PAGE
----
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Sanctions: Can Iran Avoid Taking the Bait?

By Shireen T. Hunter (source: LobeLog)

cartoon on sanctions by Bozorgmehr Hosseinpur

The U.S. House of Representatives has just imposed new sanctions on Iran as well as on Russia and North Korea. The Iran sanctions have been justified based on its missile development and its disregard of human rights, plus its so-called destabilizing activities in the Middle East.

Because technically these sanctions are not new, they cannot be strictly speaking considered a violation of the Joint Comprehensive Plan of Action (JCPOA). However, they will undoubtedly undermine the success of the nuclear deal. Already, the Trump administration's hostile rhetoric and its constant attacks on the JCPOA, and even President Trump's own statements to the effect that Iran has violated the spirit of the accord, have given new life to opponents of the deal in Iran.

These opponents, meanwhile, have become emboldened in their attacks on President Hassan Rouhani, frequently pointing out the weakness of the JCPOA from Iran's perspective and, in general, questioning the wisdom of trusting America. After the announcement of the congressional sanctions, some hardliners have claimed that the Rouhani government's passivity in the face of what they see as US provocations has been responsible for new U.S. pressure and threats against Iran. For example, one commentator claimed that Washington can continue to pressure Tehran because it does not pay any price for such behavior.

Such statements ignore the fact that Iran will suffer much more than the United States in any real confrontation. Nevertheless, if the JCPOA doesn't deliver any concrete results, such arguments might become more popular among Iranians and thus weaken President Rouhani's position.

The JCPOA's detractors in Congress and within the Trump administration would indeed like to see Iran jettison the agreement and thus provide a casus belli to those who favor a military strike on Iran, possibly as an initial step towards a change of the country's political system and leadership.

For instance, Senator Bob Corker (R-TN), chairman of the Senate Foreign Relations Committee, reportedly believes that the United States should not be the first to exit the JCPOA because in doing so it will lose European backing. Instead, Corker maintains that, through increased pressures, the United States should force the Iranian government to initiate withdrawal from the agreement. Nor is this a very imaginative approach. It is a common practice both in individual interactions and among collectivities to force a competitor's decision by testing its patience and forcing it to do something self-destructive.

Having by all accounts adhered to its JCPOA commitments, Iran understandably feels frustrated and dismayed at the hostile statements and actions emanating from various quarters in the United States, including the president himself.

However, the worst thing Iran can do is to react impulsively to US actions and statements. In particular, Iran should avoid any tit-for-tat response to America's actions. Hardliners in Iran will put enormous pressure on the Rouhani government to take retaliatory measures against America to safeguard the country's national pride and dignity. However, such measures are more likely to hurt Iran than America. In fact, the only result of such measures would be to strengthen the position of anti-Iran groups within US political institutions and circles, potentially hastening some sort of US military action against Iran. Needless to say, the material and human costs for Iran of even a limited military encounter with the US would far outweigh the cost of sanctions.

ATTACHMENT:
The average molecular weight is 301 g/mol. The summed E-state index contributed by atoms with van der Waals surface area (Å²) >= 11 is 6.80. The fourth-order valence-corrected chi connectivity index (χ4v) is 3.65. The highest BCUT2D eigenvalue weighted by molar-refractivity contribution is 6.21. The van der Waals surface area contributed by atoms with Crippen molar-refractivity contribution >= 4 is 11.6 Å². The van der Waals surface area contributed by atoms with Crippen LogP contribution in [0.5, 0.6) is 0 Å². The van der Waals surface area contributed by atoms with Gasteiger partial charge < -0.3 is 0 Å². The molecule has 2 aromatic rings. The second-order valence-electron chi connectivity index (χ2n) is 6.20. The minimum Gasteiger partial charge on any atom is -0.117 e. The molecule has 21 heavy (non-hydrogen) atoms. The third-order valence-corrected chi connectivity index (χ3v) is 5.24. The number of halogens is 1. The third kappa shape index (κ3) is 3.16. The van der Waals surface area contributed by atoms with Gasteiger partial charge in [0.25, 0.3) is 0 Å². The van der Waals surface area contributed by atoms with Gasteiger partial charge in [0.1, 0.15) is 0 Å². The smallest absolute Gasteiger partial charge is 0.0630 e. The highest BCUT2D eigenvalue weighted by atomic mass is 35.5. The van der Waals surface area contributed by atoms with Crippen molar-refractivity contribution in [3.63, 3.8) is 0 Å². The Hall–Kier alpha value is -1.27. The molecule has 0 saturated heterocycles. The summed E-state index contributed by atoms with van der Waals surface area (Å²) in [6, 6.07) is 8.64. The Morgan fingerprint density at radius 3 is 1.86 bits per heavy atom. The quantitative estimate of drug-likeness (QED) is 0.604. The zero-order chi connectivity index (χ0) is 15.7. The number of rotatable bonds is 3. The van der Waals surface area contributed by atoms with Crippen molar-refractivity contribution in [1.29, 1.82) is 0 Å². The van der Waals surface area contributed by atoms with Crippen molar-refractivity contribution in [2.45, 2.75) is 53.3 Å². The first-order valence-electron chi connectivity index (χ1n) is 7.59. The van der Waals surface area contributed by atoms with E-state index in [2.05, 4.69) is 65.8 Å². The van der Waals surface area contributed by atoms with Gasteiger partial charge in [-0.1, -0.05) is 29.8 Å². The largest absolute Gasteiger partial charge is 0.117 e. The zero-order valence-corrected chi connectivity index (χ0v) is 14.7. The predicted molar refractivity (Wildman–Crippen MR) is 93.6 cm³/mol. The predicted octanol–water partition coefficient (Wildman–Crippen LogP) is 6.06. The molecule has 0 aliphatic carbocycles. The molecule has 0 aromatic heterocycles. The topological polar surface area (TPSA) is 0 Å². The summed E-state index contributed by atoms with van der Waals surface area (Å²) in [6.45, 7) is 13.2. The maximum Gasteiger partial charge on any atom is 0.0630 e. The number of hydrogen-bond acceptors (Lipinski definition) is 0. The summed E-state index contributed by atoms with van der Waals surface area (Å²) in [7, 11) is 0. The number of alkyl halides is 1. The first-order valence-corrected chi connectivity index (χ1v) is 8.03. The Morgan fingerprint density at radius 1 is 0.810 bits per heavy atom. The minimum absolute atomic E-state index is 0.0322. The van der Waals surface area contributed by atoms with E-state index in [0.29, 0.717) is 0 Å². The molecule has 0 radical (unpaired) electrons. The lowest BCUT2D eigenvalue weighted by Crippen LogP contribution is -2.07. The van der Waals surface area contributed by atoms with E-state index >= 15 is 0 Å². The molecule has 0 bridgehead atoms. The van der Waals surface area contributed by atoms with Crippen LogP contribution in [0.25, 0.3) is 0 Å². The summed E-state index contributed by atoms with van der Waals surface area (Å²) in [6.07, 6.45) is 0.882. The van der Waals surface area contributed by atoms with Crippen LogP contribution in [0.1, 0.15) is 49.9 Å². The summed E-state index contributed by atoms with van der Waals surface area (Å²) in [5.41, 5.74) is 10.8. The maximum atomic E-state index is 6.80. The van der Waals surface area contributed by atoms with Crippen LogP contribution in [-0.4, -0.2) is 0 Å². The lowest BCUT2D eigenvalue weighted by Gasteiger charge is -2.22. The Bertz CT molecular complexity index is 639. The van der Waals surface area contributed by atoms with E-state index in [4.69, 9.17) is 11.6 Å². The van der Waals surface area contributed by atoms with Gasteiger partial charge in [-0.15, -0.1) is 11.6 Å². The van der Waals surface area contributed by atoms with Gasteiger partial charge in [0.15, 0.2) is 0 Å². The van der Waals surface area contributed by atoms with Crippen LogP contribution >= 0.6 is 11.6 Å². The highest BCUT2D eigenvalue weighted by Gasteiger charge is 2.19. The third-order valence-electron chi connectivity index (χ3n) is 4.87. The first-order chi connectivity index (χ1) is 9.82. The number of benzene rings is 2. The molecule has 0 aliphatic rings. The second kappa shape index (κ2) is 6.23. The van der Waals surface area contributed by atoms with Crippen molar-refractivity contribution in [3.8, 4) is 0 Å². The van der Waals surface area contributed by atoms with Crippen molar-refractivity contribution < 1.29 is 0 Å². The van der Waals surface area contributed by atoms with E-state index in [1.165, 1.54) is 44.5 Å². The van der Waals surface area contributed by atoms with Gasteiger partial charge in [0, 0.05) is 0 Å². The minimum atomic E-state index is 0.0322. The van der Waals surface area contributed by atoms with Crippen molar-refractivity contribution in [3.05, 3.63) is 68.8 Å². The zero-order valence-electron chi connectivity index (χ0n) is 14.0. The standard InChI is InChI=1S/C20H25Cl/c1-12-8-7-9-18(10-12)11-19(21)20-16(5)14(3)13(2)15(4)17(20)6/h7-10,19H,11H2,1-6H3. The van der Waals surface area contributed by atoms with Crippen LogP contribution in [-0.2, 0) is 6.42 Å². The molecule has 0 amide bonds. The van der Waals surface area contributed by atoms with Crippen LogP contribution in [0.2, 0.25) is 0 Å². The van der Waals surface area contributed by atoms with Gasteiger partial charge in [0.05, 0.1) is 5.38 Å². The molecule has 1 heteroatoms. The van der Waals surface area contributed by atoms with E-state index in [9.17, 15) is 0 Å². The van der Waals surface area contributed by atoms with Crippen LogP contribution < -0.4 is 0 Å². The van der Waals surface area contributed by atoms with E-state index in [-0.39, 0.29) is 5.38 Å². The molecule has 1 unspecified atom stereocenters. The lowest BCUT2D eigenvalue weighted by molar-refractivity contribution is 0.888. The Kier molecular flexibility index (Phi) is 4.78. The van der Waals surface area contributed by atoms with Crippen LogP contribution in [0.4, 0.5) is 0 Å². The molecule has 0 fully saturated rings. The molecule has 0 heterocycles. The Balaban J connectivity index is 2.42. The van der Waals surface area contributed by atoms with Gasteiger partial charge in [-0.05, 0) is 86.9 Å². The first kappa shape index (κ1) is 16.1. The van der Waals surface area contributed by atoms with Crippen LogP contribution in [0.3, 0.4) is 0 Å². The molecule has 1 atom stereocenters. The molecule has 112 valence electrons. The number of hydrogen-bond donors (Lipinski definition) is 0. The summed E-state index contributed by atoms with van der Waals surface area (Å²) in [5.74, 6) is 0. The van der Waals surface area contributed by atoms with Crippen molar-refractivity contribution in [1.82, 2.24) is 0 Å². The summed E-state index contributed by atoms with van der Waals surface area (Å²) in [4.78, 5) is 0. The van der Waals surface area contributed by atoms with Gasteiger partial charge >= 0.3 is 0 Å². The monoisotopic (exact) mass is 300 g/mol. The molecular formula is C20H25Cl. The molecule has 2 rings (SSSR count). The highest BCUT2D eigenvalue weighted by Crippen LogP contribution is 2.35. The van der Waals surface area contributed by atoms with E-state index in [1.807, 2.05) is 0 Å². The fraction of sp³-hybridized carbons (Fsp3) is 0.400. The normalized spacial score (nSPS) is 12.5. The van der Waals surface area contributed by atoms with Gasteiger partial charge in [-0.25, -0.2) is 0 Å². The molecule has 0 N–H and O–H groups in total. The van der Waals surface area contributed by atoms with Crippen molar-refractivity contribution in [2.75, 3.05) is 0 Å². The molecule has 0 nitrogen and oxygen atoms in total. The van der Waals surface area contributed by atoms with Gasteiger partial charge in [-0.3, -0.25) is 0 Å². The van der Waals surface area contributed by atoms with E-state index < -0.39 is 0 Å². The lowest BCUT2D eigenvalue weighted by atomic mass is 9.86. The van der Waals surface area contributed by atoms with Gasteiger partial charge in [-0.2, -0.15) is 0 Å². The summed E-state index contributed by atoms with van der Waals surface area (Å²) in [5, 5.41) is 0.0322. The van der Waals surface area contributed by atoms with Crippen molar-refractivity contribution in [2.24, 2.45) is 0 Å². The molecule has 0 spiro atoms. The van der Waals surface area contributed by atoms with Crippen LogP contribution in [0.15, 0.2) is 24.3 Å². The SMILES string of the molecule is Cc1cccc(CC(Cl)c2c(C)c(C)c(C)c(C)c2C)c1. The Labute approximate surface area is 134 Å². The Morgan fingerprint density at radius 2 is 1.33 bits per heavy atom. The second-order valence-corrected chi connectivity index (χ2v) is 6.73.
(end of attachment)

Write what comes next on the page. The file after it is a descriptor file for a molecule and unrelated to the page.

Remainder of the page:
Under these circumstances, Iran's leadership must resist calls for either withdrawal from the JCPOA or even symbolic retaliation against America. This will not be easy given the political line-up in Iran, but it is the only wise and safe option for the country.

Of course, if the Trump administration and the US Iran hawks are determined to wage a war against Iran, such Iranian caution would not be sufficient to dissuade them. But it might make it more difficult for the US administration to move in that direction. For example, European countries and other permanent members of the UN Security Council would be reluctant to support such a venture if Iran exercised caution and restraint.

In addition to exercising caution, Iran should try to open channels of communications if the US shows a willingness to do so as well. Some reports claim that Oman has already been passing messages between the two countries. If true, Oman, as usual, would be a worthy mediator.

However, for such efforts to succeed, both Iran and the United States should avoid excessive pride. The US should not insist that Iran essentially admit defeat and repent, and Iran should not see compromise with America as against its national pride. Meanwhile, European states should also shoulder their responsibilities vis a via the JCPOA and advise America to do so as well. In particular, they should try to dissuade US from engaging in another Middle East war that will exacerbate their economic and refugee problems.

If the stars align in this fashion, some good might come out of a very bad situation. Otherwise, the clouds of war might again gather in a region that is already devastated by decades of strife.


About the Author:

Shireen T. Hunter is a Research Professor at Georgetown University's School of Foreign Service. Her latest book is Iran Divided: Historic Roots of Iranian Debates on Identity, Culture, and Governance in the 21st Century (Rowman & Littlefield, 2014).


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